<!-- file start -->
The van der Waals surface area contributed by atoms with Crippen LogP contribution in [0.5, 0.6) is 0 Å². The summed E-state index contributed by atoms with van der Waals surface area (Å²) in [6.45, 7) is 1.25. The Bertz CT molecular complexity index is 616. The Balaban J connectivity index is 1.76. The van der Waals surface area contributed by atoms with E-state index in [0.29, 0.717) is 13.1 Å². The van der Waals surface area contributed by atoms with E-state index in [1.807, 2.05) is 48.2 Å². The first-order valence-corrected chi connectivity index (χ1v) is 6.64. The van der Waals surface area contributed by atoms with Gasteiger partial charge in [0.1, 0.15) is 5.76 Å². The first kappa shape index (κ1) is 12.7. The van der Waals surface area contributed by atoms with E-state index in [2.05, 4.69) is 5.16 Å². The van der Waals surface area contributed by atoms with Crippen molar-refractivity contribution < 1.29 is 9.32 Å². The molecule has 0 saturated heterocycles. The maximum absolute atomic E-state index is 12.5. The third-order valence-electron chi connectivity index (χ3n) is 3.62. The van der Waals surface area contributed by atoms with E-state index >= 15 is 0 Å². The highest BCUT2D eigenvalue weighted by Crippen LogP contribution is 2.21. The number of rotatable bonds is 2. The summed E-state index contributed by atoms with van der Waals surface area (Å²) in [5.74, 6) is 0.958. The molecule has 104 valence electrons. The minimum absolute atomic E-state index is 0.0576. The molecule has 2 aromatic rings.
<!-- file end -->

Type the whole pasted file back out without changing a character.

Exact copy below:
The van der Waals surface area contributed by atoms with Crippen LogP contribution in [0.5, 0.6) is 0 Å². The summed E-state index contributed by atoms with van der Waals surface area (Å²) in [6.45, 7) is 1.25. The Bertz CT molecular complexity index is 616. The Balaban J connectivity index is 1.76. The van der Waals surface area contributed by atoms with E-state index in [0.29, 0.717) is 13.1 Å². The van der Waals surface area contributed by atoms with E-state index in [1.807, 2.05) is 48.2 Å². The first-order valence-corrected chi connectivity index (χ1v) is 6.64. The van der Waals surface area contributed by atoms with Gasteiger partial charge in [0.1, 0.15) is 5.76 Å². The first kappa shape index (κ1) is 12.7. The van der Waals surface area contributed by atoms with E-state index in [2.05, 4.69) is 5.16 Å². The van der Waals surface area contributed by atoms with Crippen molar-refractivity contribution < 1.29 is 9.32 Å². The molecule has 0 saturated heterocycles. The maximum absolute atomic E-state index is 12.5. The third-order valence-electron chi connectivity index (χ3n) is 3.62. The van der Waals surface area contributed by atoms with E-state index >= 15 is 0 Å². The highest BCUT2D eigenvalue weighted by Crippen LogP contribution is 2.21. The number of rotatable bonds is 2. The summed E-state index contributed by atoms with van der Waals surface area (Å²) in [5.74, 6) is 0.958. The molecule has 104 valence electrons. The minimum absolute atomic E-state index is 0.0576. The molecule has 2 aromatic rings.